[INDOLOGY] Whitney and doubling of "ch"

Arlo Griffiths arlogriffiths at hotmail.com
Mon Oct 23 07:41:50 UTC 2023

I am happy to receive confirmation in this way that my message has come through. Thanks Harry.

I may well be mistaken, in whole or in part, in my appreciation of the issue of spelling features that have been considered as somehow specifically Vedic over the past Indological scholarship. (I noted, as typical example, Allen's parenthetic and unquestioning "except in the RV" in the pages that were recently shared.) I feel pretty confident for the case of the Paippalādasaṁhitā but this text has had a predominantly written transmission over the past millennium or more and its transmission has not been controlled by normative texts like prātiśākhyas. The case of the RV and other Vedic texts with a strong oral tradition plus prātiśākhya may be different. As long as we don't have a representative sample of digitized manuscripts of the RV (and other texts) from a representative range of regional writing traditions, I suppose we will never know which of the ostensibly "special" spellings would survive in a critical edition that attempts to live up to today's standards and attempts to juggle the evidence of written and oral tradition in such a way as to render both visible to readers (and, why not, listeners).

Best wishes,

Arlo Griffiths

From: Harry Spier <vasishtha.spier at gmail.com>
Sent: Sunday, October 22, 2023 7:25 PM
To: Arlo Griffiths <arlogriffiths at hotmail.com>
Cc: Indology <indology at list.indology.info>; Dominik Wujastyk <wujastyk at gmail.com>
Subject: Re: [INDOLOGY] Whitney and doubling of "ch"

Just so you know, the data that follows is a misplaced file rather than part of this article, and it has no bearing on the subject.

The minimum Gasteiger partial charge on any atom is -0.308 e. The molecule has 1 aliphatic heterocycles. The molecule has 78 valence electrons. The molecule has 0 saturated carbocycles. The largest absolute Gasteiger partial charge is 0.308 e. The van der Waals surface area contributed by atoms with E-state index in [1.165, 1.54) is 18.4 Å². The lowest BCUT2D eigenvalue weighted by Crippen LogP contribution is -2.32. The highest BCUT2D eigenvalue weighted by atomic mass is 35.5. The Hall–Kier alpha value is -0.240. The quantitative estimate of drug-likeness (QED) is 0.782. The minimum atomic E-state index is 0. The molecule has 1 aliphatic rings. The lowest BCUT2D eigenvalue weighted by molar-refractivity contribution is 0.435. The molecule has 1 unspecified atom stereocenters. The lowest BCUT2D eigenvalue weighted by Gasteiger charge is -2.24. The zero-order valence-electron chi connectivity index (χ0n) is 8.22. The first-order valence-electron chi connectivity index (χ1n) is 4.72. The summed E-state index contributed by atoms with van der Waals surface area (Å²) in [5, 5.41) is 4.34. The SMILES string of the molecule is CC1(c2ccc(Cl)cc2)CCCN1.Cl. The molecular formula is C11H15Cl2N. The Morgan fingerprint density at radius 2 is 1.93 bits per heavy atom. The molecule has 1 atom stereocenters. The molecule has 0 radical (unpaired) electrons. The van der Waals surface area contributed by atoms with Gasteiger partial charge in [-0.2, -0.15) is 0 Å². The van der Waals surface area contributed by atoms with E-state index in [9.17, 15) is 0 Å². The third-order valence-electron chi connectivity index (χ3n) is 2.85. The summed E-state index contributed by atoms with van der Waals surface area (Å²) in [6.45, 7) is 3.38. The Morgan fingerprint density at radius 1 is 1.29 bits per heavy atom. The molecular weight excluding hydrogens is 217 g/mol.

Thank you to all the learned voices for this delightful discussion of what I naively thought was a simple question. And thank you to Arlo Griffiths who gave a concrete example of the dangers of normalizing editions.  He wrote:
 . . . I imagine that, Max Müller and his successors in editing Vedic texts actually encountered the same spelling features in the mss. they used for editing the RV and other Vedic texts, as those that were found by other scholars working on classical Sanskrit texts from the same manuscript catchment areas, but that Vedic texts were edited with a lesser tendency to normalize manuscript spellings. And the result was that their editorial choices took a life of their own in subsequent Vedic scholarship as it got ever more detached in the course of the 20th century from the manuscript basis of the textual corpus to which this field of scholarship is devoted.

To my mind this gives further weight to Dominik Wujastyk's recommendation in a recent discussion about manuscript transcription standards to produce a diplomatic transcription along with  an edited/normalized transcription.

I think the problem with normalizing texts was brought up on this list over 25 years ago in a discussion abour critical editions.

Harry Spier
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